Like three apparitions, we followed the fleeing crowd of people who looked like their own marching shadows. We passed through the gate. Outside we saw no signs of habitation. My breath was shallow with suspense. My mind cautiously scanned, absorbed, and hoped. Not a bud of life sang out. Before us was only a desolate snow-covered field.
Mama, a small skeletal figure, shuffled forward, pushing against the icy wind. Her shoulders hunched over, bracing against the cold. Passion for life burned in her intense blue eyes. She searched the horizon for food, cover, and a road to safety.
Adding to Mama’s otherworldly appearance was her outlandish hair color. It was tinted navy blue. During our last days in the concentration camp, we felt a panic because Mama’s hair had began to turn gray, and older people counted among the first for extermination. We found someone willing to barter a small envelope of fabric dye in exchange for our ration of bread. In the only dish allowed us, the puszka, we collected small puffs of steam from a narrow valve that protruded from the kitchen barrack. We managed to collect enough steam to dissolve the dye, and frantically rubbed it into Mama’s hair. The result threw us into a slight terror. In desperation, we looked at each other wondering, what have we done? We tried hard to convince ourselves that navy blue hair was probably safer than gray.
Fredka, my beautiful sister, looked the most frightful of us. Her once softly rounded face was now hollowed by angles and craters; her bright blue eyes were dimmed with pain and fright. Her thick hair that once bounced with waves and hay-colored tendrils had been shaved. To hide her humiliation, she found a rag and wrapped it into a turban to cover the stubble growing out of her scalp. The turban ballooned over her skeleton frame and made her look like a strange bird. Her long caftan swayed from her body like a sack on a stick and trapped the icy wind against her bare skin.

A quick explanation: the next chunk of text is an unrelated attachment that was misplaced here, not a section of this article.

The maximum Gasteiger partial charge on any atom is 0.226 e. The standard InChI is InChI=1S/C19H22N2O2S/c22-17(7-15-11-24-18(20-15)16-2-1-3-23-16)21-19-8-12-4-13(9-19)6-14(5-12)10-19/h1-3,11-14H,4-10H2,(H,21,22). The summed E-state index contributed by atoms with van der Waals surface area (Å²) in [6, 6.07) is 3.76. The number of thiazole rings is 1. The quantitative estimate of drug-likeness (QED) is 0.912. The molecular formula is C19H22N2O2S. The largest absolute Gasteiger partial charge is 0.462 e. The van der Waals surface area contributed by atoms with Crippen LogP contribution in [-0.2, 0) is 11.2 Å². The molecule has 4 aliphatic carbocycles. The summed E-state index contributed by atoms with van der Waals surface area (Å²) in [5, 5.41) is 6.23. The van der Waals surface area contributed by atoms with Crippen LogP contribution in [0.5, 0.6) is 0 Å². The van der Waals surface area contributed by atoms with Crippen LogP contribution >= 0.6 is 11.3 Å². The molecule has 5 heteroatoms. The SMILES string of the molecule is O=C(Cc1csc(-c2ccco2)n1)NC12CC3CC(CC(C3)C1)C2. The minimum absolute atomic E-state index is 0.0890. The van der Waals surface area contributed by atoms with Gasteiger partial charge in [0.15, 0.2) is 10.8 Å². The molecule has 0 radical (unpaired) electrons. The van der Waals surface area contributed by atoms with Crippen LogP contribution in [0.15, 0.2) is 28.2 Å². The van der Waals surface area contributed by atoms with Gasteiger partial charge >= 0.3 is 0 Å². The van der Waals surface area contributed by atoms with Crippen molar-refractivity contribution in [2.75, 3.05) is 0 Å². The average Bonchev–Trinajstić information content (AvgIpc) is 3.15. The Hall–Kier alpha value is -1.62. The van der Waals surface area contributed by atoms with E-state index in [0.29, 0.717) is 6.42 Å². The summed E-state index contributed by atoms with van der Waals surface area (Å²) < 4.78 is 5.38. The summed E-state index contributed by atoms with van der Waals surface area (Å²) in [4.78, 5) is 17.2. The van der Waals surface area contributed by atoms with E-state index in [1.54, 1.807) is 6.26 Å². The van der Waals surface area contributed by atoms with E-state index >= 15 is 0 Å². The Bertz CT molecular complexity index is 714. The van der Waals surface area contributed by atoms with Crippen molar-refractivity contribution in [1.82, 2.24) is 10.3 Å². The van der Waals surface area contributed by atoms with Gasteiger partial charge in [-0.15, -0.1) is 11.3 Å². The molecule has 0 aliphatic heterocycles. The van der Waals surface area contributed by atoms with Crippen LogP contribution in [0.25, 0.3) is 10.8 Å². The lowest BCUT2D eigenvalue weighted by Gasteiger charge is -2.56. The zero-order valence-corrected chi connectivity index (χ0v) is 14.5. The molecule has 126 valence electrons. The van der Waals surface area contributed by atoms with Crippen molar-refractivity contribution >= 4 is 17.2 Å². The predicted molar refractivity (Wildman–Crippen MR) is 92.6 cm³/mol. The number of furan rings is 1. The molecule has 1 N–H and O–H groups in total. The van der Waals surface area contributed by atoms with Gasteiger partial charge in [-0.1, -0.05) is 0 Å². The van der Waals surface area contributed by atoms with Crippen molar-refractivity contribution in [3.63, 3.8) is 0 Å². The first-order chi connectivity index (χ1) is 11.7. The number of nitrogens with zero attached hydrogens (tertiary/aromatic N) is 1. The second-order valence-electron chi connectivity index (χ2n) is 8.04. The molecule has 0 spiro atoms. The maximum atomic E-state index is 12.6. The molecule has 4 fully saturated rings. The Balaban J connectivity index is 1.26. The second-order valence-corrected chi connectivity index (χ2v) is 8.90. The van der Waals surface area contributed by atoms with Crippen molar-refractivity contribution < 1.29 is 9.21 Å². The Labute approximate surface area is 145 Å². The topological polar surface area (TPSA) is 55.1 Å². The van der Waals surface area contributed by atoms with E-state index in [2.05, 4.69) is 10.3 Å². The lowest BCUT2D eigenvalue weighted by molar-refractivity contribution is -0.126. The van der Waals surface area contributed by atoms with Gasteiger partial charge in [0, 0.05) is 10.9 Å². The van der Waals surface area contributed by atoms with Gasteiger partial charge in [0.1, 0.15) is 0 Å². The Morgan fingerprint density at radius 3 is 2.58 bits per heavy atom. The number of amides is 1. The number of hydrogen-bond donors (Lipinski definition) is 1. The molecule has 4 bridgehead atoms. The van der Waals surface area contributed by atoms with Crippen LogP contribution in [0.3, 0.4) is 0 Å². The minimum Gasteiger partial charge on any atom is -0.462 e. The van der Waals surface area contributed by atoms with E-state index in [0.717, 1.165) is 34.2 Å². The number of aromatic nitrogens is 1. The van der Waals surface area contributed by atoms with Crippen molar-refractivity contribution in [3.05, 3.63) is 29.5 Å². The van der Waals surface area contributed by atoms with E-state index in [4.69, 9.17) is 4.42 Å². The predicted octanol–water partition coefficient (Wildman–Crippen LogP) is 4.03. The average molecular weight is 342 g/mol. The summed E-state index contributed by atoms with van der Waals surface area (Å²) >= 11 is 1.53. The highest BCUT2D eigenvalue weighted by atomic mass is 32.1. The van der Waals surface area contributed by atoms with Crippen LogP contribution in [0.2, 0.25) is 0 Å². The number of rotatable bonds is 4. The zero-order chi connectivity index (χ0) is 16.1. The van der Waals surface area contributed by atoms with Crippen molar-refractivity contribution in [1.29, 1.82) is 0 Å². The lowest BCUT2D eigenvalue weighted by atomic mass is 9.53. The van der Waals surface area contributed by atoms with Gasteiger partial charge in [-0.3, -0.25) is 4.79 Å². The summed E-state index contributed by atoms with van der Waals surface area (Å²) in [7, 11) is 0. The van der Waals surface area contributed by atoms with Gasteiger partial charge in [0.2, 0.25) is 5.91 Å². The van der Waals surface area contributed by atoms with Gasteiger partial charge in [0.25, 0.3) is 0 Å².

Fredka had always been the most despairing of the three of us. In the concentration camps, she had pleaded repeatedly for us to surrender to the gas chamber and be spared the humiliations. Her anguish inspired Mama and me to struggle and persist even harder.
I am less able to describe what I looked like at fifteen on the dawn of liberation, since we had no mirrors, but I could not have been different from the others. I imagine that my eyes, encircled by moon-shaped shadows, stared out of my emaciated face with the same pain and despair as the eyes of the other survivors. I recall wrapping my arms round my body to sooth the gnawing pain of hunger, cold, fear, longing, and confusion. My bare feet burned with cold inside oversized shoes. Unlike Mama and Fredka, I had real shoes, not wooden clogs. I got them with the help of my two cousins just before liberation.
After walking for what seemed like hours, we heard military vehicles, rowdy voices of soldiers, and hoots of laughter in the woods beyond a hill. It was hard to imagine people with such light hearts. We hesitated a moment, listening. “Russian soldiers!” we cried out with relief. We caught our breath and rushed toward our liberators—our eyes misty with gratitude. They were our sole hope of rescue from the cold and hunger, and a promise of safety. Startled, the soldiers looked at us and backed away.
Confounded and in total disbelief, we explained who we were, how long we had been praying for their arrival, and how desperately we needed food and shelter. They turned their heads and waved us away. “We have a war to fight. We cannot help you.” They warned, “It is against the law to be in the street after dark. You must move on and find shelter before curfew.” To send us off quickly, they gave us a few slabs of bread.
We felt as if God himself had withdrawn his hand and slammed shut the gate to paradise! Swallowing our humiliation, grief, and fear, along with the bread, we walked on searching for relief from our misery. Lured by memories of life as it was before the war, we walked along the road hoping to find food, shelter, and contact with an accepting community in the center of Częstochowa.
From Transcending Darkness: A Girl’s Journey Out of the Holocaust, by Estelle Glaser Laughlin. Text and photographs copyright © 2012 by Estelle Glaser Laughlin. Reprinted by permission of the publisher, Texas Tech University Press, www.ttupress.org